UPDATE: Thank you to reader Angel who sent us a link to the Dutch magazine Furore and the information that they did a major article on the Revolver cover. It really looks good.

For those interested the exact magazine issue is Furore No 22, from January 2012. and it appears that back-issues are still available to be purchased.

They pitch it as “an exhaustive ten-page story describes the genesis of Klaus Voormann’s iconic cover design of The Beatles’ Revolver album, now fifty years ago, and traces the source of each photograph used therein.”

You can see a teaser graphic on Furore’s back-issues page for the larger article that’s inside the magazine. It gives a hint of the detailed info they provide on the origins of the photographs that Klaus Voormann used. Here’s that teaser image:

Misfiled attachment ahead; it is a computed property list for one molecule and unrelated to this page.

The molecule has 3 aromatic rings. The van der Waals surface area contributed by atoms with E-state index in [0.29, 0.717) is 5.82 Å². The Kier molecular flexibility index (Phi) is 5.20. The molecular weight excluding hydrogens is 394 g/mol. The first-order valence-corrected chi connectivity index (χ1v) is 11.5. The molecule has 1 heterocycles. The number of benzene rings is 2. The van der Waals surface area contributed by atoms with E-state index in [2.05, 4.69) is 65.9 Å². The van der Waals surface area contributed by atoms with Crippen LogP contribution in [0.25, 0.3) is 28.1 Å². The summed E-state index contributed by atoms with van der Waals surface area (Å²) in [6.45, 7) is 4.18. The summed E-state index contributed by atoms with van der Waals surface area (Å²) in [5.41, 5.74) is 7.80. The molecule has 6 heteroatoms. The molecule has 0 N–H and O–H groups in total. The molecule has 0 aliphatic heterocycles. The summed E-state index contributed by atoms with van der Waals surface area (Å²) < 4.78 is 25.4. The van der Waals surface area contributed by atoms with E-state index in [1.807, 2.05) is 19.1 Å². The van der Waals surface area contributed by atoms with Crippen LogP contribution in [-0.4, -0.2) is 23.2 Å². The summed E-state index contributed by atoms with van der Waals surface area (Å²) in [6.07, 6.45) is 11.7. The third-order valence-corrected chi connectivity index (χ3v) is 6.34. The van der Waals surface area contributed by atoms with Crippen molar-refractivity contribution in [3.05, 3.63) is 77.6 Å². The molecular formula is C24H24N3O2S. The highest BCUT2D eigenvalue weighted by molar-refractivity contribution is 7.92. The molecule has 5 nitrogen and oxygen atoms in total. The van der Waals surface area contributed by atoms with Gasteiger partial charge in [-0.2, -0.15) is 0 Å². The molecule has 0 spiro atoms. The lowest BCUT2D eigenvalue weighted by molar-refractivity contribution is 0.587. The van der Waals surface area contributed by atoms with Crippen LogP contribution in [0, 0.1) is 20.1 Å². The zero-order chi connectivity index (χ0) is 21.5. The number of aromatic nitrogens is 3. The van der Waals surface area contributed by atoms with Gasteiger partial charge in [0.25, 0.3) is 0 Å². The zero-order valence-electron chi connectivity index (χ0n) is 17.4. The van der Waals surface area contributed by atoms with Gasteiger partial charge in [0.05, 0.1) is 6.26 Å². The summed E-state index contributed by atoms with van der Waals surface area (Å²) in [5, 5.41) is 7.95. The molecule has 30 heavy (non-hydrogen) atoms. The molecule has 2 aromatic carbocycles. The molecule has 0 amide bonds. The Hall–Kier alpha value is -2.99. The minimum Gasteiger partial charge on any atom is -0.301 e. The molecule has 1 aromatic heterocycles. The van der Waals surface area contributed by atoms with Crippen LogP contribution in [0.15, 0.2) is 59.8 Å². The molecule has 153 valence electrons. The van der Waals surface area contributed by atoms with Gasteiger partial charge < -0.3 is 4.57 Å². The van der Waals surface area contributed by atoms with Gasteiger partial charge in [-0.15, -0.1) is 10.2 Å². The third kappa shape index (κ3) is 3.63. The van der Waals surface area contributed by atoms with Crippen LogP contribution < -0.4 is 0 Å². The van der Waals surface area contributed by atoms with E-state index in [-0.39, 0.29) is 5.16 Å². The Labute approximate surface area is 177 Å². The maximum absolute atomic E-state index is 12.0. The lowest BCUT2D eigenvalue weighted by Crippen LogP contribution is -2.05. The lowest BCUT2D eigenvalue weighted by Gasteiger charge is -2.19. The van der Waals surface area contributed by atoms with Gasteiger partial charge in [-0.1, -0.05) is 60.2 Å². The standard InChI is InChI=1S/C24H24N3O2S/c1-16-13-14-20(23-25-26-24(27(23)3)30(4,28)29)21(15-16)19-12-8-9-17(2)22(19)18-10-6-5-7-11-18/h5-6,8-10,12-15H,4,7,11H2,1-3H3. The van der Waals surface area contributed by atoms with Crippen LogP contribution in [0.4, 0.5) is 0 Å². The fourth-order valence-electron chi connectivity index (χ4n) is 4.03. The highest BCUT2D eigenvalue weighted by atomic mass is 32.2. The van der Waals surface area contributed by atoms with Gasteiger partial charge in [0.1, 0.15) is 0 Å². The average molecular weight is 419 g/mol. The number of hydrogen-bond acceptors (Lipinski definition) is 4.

Click on image to see a larger version.

And here are two pages from the article itself:

Again, click on the image to see a larger version.

Also, on Revolver, we’ve just discovered the very good I Am The Eggpod podcast. You really should have a listen. Check out the latest episode where host Chris Shaw and songwriter and musician Andy Bell discuss the1966 masterpiece.

Two Interviews Worth Reading

Here are two interview-based articles – one featuring Paul McCartney, the other the John Lennon Imagine re-issue box set from late last year. If you haven’t seen these already they are both worth a look.

The first is from GQ magazine and dates back to September, 2018 when Paul McCartney was very much in publicity mode for his then new album Egypt Station.